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Spencer Michels: A Little Common Sense About Google Books

The Google books story sounds pretty simple on the surface: Google wants to digitize or scan a large portion of the world’s books, and then make them available for people searching a subject. That part is fairly straight forward. After that, it gets more complicated.

Most new books these days are composed on a computer, and are easily made digital. If authors don’t want something put online, they can stop it — it’s a clear violation of copyright. When you purchase and download a digital book to read on your Kindle or other device, the author and publisher are getting some of the profits.

But for out-of-print books where the copyright is still in force, but the owner hard to find, the situation is more difficult. Those are called “orphan books.” Google wants to digitize them, and make their contents available through search – just like they were portions of reports or speeches or press releases or magazine articles. You won’t get the whole book, but relevant portions – a few pages, perhaps.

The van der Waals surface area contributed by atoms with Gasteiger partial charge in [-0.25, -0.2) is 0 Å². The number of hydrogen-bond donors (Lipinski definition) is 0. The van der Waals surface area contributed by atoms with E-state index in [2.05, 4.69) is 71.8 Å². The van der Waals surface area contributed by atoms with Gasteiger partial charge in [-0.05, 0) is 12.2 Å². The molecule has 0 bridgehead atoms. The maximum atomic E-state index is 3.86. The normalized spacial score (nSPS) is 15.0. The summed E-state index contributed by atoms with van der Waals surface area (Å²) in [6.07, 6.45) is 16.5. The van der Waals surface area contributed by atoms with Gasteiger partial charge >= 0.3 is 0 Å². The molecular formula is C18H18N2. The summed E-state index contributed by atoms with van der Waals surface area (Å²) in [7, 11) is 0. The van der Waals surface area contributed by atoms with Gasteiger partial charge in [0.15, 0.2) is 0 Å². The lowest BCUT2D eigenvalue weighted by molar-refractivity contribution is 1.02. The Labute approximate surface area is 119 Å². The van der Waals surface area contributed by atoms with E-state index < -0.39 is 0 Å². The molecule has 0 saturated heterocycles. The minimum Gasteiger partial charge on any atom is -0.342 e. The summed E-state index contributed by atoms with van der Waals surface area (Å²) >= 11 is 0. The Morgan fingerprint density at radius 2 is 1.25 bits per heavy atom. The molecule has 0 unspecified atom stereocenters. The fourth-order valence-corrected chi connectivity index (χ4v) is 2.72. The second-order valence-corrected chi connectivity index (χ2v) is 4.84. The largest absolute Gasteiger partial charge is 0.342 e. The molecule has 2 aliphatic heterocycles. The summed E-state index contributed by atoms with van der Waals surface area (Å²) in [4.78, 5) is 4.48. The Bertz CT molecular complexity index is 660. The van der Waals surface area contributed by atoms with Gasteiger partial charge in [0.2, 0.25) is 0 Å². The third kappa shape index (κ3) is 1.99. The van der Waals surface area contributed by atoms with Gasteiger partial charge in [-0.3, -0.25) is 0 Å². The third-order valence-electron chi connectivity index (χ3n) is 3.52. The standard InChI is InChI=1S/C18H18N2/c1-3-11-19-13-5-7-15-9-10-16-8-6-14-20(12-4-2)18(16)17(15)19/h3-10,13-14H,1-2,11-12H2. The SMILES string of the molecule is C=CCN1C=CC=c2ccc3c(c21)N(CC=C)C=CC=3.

You wouldn’t think that such out-of-print books would cause a stir. But there are many of them in libraries and used book stores, and IF they were easily available online, more people, especially scholars, might use them. So they are potentially valuable since a much larger group of consumers could have access to them. Stanford’s librarian estimates perhaps 10 times as many people would use them, and therefore they could bring in revenue – perhaps a lot of money, over time. And that’s the big problem. Other companies would like to have part of that action, or at least keep Google from having a monopoly on it. They and their lawyers, plus some academics and some authors, claim that Google is digitizing those books without permission (since the copyright holders are hard to find), and intends eventually to go beyond search, and actually sell the books online. And while an agreement with authors’ and publishers’ groups guarantees that Google will share part of the profits, there are some people who say Google has stacked the deck. They argue that by getting access to big university libraries like Stanford, University of California at Berkeley and University of Michigan, Google has made competition impossible. They say Google will be able to charge what it wants for access to its digital library. The libraries say others can digitize the books if they want, but it’s a big, expensive project, and so far no one else has applied to do it on the scale of a Google. So the rivals want Google to share or license the digitized books, or have the university libraries do the digitizing. Some think Congress needs to step in and help settle the dispute. Meanwhile, Google says it’s doing important work, and claims it is not concerned about big profits. The company contends that the objectors just want to clamp down on Google because it’s Google. The dispute goes to federal court in February -for another settlement conference to refine the agreement. I’ll have more on Wednesday night’s NewsHour about the dispute and how is it growing, as academicians, librarians, bookstore owners and big firms like Amazon.com and Microsoft get involved. I talked with Google Books director Dan Clancy, and to Open Book Alliance attorney Gary Reback, as well as University of California law school professor Pam Samuelson, and Stanford University’s librarian Michael Keller. I hope you tune in.

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